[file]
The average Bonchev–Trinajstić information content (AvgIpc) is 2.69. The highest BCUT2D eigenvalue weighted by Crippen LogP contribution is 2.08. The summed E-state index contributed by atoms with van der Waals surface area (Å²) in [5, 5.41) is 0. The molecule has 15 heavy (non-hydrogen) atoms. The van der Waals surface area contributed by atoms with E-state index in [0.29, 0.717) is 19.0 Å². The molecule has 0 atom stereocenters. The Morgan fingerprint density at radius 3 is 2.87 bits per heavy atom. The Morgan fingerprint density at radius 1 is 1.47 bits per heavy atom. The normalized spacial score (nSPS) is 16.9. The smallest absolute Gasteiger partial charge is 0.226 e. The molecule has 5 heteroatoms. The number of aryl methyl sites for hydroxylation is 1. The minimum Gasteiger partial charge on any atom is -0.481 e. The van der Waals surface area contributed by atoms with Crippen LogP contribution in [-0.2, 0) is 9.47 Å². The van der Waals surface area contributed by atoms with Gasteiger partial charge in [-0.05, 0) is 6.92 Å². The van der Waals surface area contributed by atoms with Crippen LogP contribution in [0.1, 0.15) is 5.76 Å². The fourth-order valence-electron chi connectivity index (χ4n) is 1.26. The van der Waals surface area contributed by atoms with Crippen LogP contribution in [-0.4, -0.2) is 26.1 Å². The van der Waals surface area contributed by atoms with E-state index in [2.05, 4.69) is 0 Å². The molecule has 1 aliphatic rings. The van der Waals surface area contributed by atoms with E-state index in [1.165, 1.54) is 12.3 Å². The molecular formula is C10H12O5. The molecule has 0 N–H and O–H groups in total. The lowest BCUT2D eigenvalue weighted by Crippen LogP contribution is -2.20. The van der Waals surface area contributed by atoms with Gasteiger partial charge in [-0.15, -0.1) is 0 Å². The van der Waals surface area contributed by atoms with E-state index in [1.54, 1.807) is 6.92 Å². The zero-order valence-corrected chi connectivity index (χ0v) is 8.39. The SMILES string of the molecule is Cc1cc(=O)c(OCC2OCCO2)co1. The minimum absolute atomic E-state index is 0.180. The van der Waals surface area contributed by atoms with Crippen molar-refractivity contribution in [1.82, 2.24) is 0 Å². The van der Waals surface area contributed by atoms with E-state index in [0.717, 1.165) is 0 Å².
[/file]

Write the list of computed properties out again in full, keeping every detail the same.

The average Bonchev–Trinajstić information content (AvgIpc) is 2.69. The highest BCUT2D eigenvalue weighted by Crippen LogP contribution is 2.08. The summed E-state index contributed by atoms with van der Waals surface area (Å²) in [5, 5.41) is 0. The molecule has 15 heavy (non-hydrogen) atoms. The van der Waals surface area contributed by atoms with E-state index in [0.29, 0.717) is 19.0 Å². The molecule has 0 atom stereocenters. The Morgan fingerprint density at radius 3 is 2.87 bits per heavy atom. The Morgan fingerprint density at radius 1 is 1.47 bits per heavy atom. The normalized spacial score (nSPS) is 16.9. The smallest absolute Gasteiger partial charge is 0.226 e. The molecule has 5 heteroatoms. The number of aryl methyl sites for hydroxylation is 1. The minimum Gasteiger partial charge on any atom is -0.481 e. The van der Waals surface area contributed by atoms with Crippen LogP contribution in [-0.2, 0) is 9.47 Å². The van der Waals surface area contributed by atoms with Gasteiger partial charge in [-0.05, 0) is 6.92 Å². The van der Waals surface area contributed by atoms with Crippen LogP contribution in [0.1, 0.15) is 5.76 Å². The fourth-order valence-electron chi connectivity index (χ4n) is 1.26. The van der Waals surface area contributed by atoms with Crippen LogP contribution in [-0.4, -0.2) is 26.1 Å². The van der Waals surface area contributed by atoms with E-state index in [2.05, 4.69) is 0 Å². The molecule has 1 aliphatic rings. The van der Waals surface area contributed by atoms with E-state index in [1.165, 1.54) is 12.3 Å². The molecular formula is C10H12O5. The molecule has 0 N–H and O–H groups in total. The lowest BCUT2D eigenvalue weighted by Crippen LogP contribution is -2.20. The van der Waals surface area contributed by atoms with Gasteiger partial charge in [-0.15, -0.1) is 0 Å². The van der Waals surface area contributed by atoms with E-state index in [1.54, 1.807) is 6.92 Å². The zero-order valence-corrected chi connectivity index (χ0v) is 8.39. The SMILES string of the molecule is Cc1cc(=O)c(OCC2OCCO2)co1. The minimum absolute atomic E-state index is 0.180. The van der Waals surface area contributed by atoms with Crippen molar-refractivity contribution in [1.82, 2.24) is 0 Å². The van der Waals surface area contributed by atoms with E-state index in [0.717, 1.165) is 0 Å².